Loyle Carner - The underdog who should win the Mercury Prize

It makes me laugh that I only came across Loyle Carner because of a PR email sent to SpiceUK. A little over 18 months ago, his manager was asking us to come and see him in concert. Now we’d do anything for an interview.

Yesterday’s Gone is definitely my album of the year up to now, but my choices don’t often correlate with the Mercury Prize judging panel. Sometimes criticised for being a bit ‘snobby’ with their choices, they are on the search for “artistic achievement'”, celebrating a range of different genres that provide “a snapshot of the year in music”. Their top 12 albums will always be criticised by someone, and there will inevitably be arguments about the winner. But one thing remains, it’s kind of a big deal.

So why is Loyle a deserved winner?


Pushing boundaries in a genre

Name a British hip-hop star who is respected in the mainstream, as well as within the genre. Now don’t bite my head off, I’m not talking about Grime, we all know Grime is massive, I mean proper hip-hop. Old-school, stylistic, clever lyrics over a funky beat with a few DJ scratches. There has never been an equivalent in this country to the likes of Dr Dre, Tupac and Drake. The way they rhyme has more bounce than UK rappers, Grime is more confrontational, and whether fanatics of the genre like it, this isn’t for everyone.

In my opinion, Loyle is the first of his kind. No one has been able to replicate this style, adored by millions, within the UK’s borders. Moreover, creating such content without relying on the usual rapper go to’s is mind-boggling. There’s a reason hip-hop has a bad name. Even though it speaks the truth about a lot of people’s lives, you can’t get away with talking about drugs, bitches and guns all day long on the radio.

A first person confession about his upbringing in South London, Yesterday’s Gone doesn’t need to rely on the usual click-bait inspirations, no gun fingers or young money will be found here. Carner is part of a new age in this genre,  following the likes of Chance the Rapper and King Kendrick, who are using their music to show you don’t have to be a bad guy to make a rhyme. When you hold artistic influence, it is important to use it wisely.

On Stage Presence

I know this award is about the artistic brilliance of an album but, for me, to discount how it is performed, is naive. Would Skepta really have won last year if all the albums had been listened to independently, discounting who they were and how they are on stage? Knowing how a performer transforms their work is essential to understanding their true talent. For Loyle, this is what he excels at.

He skips through his lyrics with an infectious charm, an ultimate confidence, which reminds me of Kendrick Lamar in a lot of ways. He has no on stage ego, no fake gangster signs, no lies, just him. Balancing cheeky cockiness with respectful modesty, he even brought his mum on stage at Glastonbury, before making the crowd bounce to a song about her. Girls love him, boys want to be him, and the critics can’t shut up about him.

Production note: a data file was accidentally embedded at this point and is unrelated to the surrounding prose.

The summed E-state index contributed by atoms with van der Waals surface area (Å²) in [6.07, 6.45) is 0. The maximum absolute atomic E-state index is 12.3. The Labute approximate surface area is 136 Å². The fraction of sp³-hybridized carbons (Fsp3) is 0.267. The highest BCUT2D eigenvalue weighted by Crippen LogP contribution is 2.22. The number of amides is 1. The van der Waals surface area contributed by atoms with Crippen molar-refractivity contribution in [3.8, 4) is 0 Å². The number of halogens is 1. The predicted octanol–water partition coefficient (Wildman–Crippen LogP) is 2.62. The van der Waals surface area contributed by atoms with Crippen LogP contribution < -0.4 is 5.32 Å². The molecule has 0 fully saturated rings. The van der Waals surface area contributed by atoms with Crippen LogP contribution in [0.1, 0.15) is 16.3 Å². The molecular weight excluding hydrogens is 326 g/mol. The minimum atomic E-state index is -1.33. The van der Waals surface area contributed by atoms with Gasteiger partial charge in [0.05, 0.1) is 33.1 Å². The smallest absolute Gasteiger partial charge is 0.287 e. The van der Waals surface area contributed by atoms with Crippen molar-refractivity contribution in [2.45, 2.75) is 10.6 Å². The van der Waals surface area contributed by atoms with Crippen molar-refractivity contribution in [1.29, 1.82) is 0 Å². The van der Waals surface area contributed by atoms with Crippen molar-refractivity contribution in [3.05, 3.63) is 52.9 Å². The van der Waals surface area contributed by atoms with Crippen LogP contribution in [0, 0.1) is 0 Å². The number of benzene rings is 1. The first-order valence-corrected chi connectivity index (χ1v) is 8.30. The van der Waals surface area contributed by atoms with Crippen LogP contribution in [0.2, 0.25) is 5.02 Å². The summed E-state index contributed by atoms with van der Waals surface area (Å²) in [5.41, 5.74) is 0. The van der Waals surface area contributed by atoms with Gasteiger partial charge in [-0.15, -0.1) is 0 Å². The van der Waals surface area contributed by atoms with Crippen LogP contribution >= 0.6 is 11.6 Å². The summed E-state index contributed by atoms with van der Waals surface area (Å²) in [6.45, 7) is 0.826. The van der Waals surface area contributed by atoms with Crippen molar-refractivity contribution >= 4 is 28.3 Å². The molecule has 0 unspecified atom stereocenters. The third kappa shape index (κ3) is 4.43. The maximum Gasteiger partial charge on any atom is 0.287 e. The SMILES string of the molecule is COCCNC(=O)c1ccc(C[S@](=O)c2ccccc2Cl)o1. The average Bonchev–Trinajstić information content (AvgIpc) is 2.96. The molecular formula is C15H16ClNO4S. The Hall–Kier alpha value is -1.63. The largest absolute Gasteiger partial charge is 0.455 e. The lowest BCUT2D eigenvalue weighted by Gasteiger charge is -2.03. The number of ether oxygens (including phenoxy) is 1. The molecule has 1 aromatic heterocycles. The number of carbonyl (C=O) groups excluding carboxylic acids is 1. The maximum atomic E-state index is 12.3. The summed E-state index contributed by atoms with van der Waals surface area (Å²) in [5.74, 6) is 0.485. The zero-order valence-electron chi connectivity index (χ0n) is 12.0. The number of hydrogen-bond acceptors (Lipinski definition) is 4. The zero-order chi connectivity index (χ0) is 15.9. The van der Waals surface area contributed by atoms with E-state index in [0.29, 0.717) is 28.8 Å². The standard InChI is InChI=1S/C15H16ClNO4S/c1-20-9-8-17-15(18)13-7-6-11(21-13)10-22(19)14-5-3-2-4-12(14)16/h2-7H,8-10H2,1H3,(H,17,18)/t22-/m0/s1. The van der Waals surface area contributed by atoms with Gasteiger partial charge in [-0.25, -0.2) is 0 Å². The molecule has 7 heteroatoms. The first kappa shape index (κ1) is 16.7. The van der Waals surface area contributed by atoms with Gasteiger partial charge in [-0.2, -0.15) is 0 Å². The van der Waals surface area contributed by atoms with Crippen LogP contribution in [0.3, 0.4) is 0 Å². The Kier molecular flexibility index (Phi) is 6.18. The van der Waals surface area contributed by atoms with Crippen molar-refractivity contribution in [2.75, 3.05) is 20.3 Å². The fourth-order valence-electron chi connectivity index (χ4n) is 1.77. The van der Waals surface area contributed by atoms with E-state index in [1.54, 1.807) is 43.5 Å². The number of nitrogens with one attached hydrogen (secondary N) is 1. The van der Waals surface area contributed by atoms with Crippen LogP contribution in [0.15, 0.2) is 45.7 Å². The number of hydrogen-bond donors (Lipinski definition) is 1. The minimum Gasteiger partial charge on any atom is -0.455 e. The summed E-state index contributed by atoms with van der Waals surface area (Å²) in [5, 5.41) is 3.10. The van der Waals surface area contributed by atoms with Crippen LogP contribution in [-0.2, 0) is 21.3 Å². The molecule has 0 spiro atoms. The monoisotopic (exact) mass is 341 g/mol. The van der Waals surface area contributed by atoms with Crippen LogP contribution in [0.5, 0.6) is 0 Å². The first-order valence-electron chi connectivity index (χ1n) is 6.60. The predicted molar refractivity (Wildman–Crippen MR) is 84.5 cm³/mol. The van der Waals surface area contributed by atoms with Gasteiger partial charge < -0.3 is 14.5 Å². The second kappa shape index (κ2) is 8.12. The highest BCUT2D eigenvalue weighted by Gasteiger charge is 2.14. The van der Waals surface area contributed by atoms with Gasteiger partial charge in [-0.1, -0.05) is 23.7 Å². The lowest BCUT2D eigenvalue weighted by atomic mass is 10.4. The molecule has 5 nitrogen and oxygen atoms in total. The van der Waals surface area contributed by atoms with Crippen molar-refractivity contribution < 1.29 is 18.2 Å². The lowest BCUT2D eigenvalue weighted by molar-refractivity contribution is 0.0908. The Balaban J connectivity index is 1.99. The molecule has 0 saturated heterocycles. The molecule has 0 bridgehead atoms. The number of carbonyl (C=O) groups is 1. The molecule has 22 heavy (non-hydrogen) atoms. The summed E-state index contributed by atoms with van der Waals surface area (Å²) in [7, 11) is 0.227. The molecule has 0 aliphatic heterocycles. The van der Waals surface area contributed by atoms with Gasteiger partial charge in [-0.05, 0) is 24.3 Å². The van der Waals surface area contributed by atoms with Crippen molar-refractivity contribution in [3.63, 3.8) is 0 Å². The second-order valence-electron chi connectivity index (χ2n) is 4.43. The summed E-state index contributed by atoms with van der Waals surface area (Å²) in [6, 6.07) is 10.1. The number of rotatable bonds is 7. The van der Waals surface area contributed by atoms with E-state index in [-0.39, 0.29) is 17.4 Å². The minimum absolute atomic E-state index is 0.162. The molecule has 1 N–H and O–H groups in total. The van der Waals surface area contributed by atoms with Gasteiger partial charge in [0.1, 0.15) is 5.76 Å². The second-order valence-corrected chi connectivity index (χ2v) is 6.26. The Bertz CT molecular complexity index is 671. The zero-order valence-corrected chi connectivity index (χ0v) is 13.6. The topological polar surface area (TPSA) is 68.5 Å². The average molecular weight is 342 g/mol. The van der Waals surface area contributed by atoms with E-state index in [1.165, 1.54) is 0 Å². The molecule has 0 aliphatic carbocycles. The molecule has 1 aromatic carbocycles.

For me, his relationship with DJ and right-hand man, Rebel Kleff, is a big part of his on stage persona. They must practice their songs to within an inch of their life, telling stories about failed fathers and teenage struggles. This connection with the music is hard to find, bubbling through any venue he decides to play. It is this energy that makes me know he could fill any room with his style, from the smallest of venues to the most of impressive of stadiums – his narrative holds no boundaries.

Community Factor

I’ve touched upon how Yesterday’s Gone is not your usual rap album. His understated tone relies upon his childhood memories, and I think it is important to understand how a person’s life controls their music.

Benjamin Gerard Coyle-Larner grew up in Croyden, with his Mother and Step-Father. (He says he has little contact with his biological father). He has ADHD and dyslexia, has been involved in music and drama from a very early age and now helps run several community projects to help children in similar circumstances. The most famous of these are the cookery classes he helps run with The Goma Collective, taking full advantage of his other passion, cooking, and helping children who have similar “problems” that he had.

“She could be my freckle-face fidgeter, me but miniature, sleeping on the sofa ’til she tackles and I tickle her” – Florence is Loyle’s story pretending he has a little sister, so his Mum has another girl to spend time with

Of course, you might be sitting there saying there are plenty of nice people about but that’s got nothing to do with their music. But what I plead with you to understand is how effortlessly eloquently Carner puts this across in his music. ‘NO CD‘ follows the story of an excited child building their music collection, ‘Isle of Arran‘ creates sounds that seductively describes a grieving family and ‘Aint Nothing Changed‘ faces up to the rejection Carner faced when trying to reach the top. This album is a journey through the life and times of a boy wanting to make a name for himself, and the thing that will project him from yesterday into the future.

Simply put, Loyle Carner stands out for all the right reasons. Charismatic yet modest, talented with a personality, honest but doesn’t feel the need to depress you whilst on stage. He is an artist as well as a musician, in everything he does, ticking a lot of the Mercury prize boxes. And when all this is said and done, he probably has no chance of winning because he is too niche, even for this prize. A real underdog amongst a vast array of talent, would they really give it to an MC two years in a row? Well, if that is their choice, there is no stopping where he might end up next.